This is the first part of an extended eschatological parable I wrote in 2012 after encountering the work of Oliver Davies and the emerging school of “Transformation Theology” at King’s College London (you don’t need to know anything about that to understand the story). The original dedication read that “It is dedicated to them in one sense, but in a more important sense also to all who continue to ask questions even if they do not expect an answer.” The central question that the story addresses is “where is Jesus?”
Written in Birmingham, AL in Summer 2012.
I sat in the pews for years without producing a single question. I was afraid to ask them. I was afraid because I had no confidence that my vicar knew the answers. He was a wise old soul, but he knew little of modern advancements in science and engineering. He knew nothing about genetics, new medicine, or anything that I had studied in university. It was a shame, really, that priests could not know everything. Otherwise, I think they would be better theologians. In lieu of that reality, I came to the parish church each Sunday to take the Eucharist but I never asked any questions.
I always wondered about the elements. How could they really be the Body and the Blood? Was there a way to understand that as being really true? I knew something happened, but I did not know what. The vicar’s words from the epistles of St Paul were of little comfort to me. I had little interest in what St. Paul thought but why he thought what he thought and how I might perhaps think what he thought after him. Same thoughts but different. Old thoughts in a new way. Was there some way to think the old thoughts with the new thoughts to know things we always wanted to know? Was there a way with new thoughts to find what the old thoughts claimed to know?
As it was, I visited the parish as often as I was able.
However, as I became more advanced in years, I became uncomfortable not asking these questions. No longer was I permitted to embrace some pre-critical naïveté or some quite critical cynicism. Neither seemed enough. So, I started asking questions again but with a different spirit than before. If I had asked them years ago, I would have forsook what little faith I had. But now … now, they enriched me, but they troubled me greatly.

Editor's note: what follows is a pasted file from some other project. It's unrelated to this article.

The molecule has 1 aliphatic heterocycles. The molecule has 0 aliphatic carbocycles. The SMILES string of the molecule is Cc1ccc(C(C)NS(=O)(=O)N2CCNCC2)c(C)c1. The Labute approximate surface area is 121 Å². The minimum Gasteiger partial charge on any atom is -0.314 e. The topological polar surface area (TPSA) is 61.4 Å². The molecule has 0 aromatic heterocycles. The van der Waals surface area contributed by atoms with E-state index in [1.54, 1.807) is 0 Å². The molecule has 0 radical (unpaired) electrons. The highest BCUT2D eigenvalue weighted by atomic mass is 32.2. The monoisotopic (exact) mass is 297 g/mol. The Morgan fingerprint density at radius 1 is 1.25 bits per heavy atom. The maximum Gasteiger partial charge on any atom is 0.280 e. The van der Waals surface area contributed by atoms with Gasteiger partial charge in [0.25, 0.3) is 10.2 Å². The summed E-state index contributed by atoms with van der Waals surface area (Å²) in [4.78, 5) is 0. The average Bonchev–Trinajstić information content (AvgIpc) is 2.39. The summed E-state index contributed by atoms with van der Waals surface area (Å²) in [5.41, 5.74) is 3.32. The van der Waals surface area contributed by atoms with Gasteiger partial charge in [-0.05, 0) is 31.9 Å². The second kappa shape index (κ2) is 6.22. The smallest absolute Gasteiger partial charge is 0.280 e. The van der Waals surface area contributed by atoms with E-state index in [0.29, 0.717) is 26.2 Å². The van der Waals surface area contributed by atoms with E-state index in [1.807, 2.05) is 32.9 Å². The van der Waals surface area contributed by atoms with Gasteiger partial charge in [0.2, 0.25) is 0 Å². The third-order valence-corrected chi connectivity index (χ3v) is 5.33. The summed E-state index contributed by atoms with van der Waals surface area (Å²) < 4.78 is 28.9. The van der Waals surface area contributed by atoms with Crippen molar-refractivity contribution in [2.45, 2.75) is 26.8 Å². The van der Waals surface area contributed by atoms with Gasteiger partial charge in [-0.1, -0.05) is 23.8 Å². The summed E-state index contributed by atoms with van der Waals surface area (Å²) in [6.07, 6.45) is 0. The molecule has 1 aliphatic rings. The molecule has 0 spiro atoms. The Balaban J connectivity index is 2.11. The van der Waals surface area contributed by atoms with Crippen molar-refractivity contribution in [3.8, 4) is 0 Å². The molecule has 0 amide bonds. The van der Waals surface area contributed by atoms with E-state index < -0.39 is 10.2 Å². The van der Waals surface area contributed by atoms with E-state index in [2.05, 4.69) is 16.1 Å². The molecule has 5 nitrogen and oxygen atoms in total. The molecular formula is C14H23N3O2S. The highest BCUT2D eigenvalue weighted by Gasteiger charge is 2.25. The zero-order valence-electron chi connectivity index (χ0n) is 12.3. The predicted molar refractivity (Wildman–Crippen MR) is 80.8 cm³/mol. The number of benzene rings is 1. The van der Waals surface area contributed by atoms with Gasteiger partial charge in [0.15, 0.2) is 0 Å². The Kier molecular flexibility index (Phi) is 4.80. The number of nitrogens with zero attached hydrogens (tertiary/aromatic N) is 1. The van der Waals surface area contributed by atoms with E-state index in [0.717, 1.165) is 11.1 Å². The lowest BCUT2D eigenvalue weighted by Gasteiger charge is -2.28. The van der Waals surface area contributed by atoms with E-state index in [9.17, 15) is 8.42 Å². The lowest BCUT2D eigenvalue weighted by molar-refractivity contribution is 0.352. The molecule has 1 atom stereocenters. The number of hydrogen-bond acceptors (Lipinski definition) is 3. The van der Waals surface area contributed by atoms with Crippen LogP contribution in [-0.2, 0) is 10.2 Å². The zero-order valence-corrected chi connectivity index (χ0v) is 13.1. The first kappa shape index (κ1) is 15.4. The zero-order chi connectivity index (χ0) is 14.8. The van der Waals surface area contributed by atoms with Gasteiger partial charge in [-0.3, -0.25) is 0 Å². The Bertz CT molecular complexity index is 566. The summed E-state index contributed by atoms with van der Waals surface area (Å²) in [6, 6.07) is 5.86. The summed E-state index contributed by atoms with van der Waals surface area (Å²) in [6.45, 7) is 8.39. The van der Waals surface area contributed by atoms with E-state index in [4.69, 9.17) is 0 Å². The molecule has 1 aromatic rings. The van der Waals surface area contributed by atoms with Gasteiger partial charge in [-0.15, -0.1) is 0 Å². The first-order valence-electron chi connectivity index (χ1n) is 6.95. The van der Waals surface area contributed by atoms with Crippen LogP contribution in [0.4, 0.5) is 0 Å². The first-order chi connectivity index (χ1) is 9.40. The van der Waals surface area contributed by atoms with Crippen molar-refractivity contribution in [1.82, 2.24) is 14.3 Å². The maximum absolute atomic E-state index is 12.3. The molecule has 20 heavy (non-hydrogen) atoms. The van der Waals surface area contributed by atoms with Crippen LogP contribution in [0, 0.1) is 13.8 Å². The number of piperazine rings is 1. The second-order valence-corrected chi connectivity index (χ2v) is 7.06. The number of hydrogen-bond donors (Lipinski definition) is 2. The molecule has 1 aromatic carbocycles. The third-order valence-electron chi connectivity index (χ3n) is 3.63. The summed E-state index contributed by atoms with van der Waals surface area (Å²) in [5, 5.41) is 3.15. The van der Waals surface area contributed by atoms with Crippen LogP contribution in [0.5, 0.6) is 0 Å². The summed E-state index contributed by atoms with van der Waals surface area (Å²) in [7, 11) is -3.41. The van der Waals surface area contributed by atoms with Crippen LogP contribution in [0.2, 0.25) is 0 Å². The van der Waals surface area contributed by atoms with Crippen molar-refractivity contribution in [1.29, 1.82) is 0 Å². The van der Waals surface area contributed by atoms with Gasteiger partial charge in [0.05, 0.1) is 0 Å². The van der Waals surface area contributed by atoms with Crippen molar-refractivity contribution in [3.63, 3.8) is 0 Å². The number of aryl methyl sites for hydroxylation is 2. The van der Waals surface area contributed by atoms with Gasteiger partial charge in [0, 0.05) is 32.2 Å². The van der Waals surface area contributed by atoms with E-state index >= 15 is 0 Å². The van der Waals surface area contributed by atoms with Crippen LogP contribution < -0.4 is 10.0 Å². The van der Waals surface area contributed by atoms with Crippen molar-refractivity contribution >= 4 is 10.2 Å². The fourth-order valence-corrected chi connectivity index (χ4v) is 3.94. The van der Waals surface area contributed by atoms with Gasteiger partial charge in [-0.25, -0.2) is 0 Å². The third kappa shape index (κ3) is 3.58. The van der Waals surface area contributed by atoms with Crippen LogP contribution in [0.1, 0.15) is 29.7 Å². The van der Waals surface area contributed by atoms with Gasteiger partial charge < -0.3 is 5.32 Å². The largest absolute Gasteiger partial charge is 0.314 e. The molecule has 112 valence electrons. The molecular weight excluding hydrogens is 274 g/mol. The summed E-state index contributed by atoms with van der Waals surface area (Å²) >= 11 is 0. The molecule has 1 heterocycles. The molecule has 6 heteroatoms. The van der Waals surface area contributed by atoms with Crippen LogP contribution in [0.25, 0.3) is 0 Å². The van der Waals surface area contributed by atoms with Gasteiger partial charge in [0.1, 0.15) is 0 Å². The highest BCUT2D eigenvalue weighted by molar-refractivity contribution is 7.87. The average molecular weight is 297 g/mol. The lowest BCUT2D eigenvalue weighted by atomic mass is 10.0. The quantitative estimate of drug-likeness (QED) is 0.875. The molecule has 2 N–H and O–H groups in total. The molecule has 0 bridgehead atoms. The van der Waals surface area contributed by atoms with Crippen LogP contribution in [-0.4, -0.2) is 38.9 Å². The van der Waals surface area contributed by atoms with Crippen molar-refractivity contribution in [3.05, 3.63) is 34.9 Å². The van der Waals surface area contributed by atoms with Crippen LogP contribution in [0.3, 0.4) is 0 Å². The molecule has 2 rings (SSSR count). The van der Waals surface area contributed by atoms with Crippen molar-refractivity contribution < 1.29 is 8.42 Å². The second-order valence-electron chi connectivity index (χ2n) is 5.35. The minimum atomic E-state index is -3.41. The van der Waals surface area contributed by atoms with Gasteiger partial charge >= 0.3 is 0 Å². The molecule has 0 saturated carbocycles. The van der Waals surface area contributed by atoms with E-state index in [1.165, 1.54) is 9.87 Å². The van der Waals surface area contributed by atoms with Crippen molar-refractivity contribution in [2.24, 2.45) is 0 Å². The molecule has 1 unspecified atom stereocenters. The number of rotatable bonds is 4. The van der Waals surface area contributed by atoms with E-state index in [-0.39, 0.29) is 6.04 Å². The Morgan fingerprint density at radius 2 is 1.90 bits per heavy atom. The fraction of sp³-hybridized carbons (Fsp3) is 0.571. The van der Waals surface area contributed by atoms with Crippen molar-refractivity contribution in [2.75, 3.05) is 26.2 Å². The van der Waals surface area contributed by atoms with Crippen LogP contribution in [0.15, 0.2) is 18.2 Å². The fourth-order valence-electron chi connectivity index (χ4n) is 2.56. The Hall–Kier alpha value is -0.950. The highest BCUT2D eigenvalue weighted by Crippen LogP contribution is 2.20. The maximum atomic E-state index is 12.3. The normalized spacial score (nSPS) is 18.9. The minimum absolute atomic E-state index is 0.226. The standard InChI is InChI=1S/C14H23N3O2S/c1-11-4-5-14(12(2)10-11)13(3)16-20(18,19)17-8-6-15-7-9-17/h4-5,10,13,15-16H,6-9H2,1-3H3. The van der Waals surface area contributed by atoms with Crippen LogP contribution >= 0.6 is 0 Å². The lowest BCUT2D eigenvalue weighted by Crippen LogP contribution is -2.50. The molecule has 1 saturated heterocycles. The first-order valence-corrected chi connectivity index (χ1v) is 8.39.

The vicar had died a few months prior and the new priest seemed much more amicable to questions. He made us aware of who did and did not write certain things. He was skeptical of claims and truly sought to find historical truth to inform his faith. He even questioned what had once seemed like fundamental beliefs. Was Jesus born of a virgin? He became very popular. Somehow, I fear it may have been a mistake to come to him with my question that fateful Friday afternoon.
I sat in his office staring at the icon on the wall. It had belonged to the previous vicar and the new one never felt like removing it. The Mother and Child seated … it retained sentimental value for him, I suppose. I held an ornate copy of the Scriptures from the library in my hands. It was open to the Gospel of St. Luke. I read the vicar the story at the beginning of the Acts of the Apostles, the one where Christ ascends into heaven. My job had always made me interested in the Ascension. He nodded as I read it to him. I closed the text and we were silent for a moment.
I spoke. “He ascended into heaven and is seated at the right hand of the Father.”
He made a noise indicative of deep thought.
“It is a simple question, vicar,” I said. “Where is Jesus?”
“Such a question would be answered by children,” he said, “in our hearts.”
“Is not such a statement better made of the Spirit than the Son?”
“So where is Jesus?”
He looked at me. He seemed confused by the question. Indeed, “Explain,” he said.